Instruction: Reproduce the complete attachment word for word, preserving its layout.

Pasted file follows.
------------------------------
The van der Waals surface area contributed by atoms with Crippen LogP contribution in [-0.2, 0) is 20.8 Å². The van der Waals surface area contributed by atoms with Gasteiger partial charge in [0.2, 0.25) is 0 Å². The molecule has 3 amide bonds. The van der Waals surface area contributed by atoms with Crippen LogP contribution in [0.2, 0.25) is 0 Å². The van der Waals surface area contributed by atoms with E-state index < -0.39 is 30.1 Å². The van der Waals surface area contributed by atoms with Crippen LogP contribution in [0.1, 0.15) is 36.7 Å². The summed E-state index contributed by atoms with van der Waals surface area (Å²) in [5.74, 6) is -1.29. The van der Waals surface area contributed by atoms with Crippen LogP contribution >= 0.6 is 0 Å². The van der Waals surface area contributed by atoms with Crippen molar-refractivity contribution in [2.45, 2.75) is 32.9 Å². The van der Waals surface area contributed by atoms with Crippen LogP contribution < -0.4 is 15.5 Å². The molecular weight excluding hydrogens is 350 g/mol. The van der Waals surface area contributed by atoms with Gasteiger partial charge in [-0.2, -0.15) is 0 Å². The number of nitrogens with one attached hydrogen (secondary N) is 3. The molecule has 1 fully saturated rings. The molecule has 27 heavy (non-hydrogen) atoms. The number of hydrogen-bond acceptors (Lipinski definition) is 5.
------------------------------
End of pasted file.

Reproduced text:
The van der Waals surface area contributed by atoms with Crippen LogP contribution in [-0.2, 0) is 20.8 Å². The van der Waals surface area contributed by atoms with Gasteiger partial charge in [0.2, 0.25) is 0 Å². The molecule has 3 amide bonds. The van der Waals surface area contributed by atoms with Crippen LogP contribution in [0.2, 0.25) is 0 Å². The van der Waals surface area contributed by atoms with E-state index < -0.39 is 30.1 Å². The van der Waals surface area contributed by atoms with Crippen LogP contribution in [0.1, 0.15) is 36.7 Å². The summed E-state index contributed by atoms with van der Waals surface area (Å²) in [5.74, 6) is -1.29. The van der Waals surface area contributed by atoms with Crippen LogP contribution >= 0.6 is 0 Å². The van der Waals surface area contributed by atoms with Crippen molar-refractivity contribution in [2.45, 2.75) is 32.9 Å². The van der Waals surface area contributed by atoms with Crippen LogP contribution < -0.4 is 15.5 Å². The molecular weight excluding hydrogens is 350 g/mol. The van der Waals surface area contributed by atoms with Gasteiger partial charge in [-0.2, -0.15) is 0 Å². The number of nitrogens with one attached hydrogen (secondary N) is 3. The molecule has 1 fully saturated rings. The molecule has 27 heavy (non-hydrogen) atoms. The number of hydrogen-bond acceptors (Lipinski definition) is 5.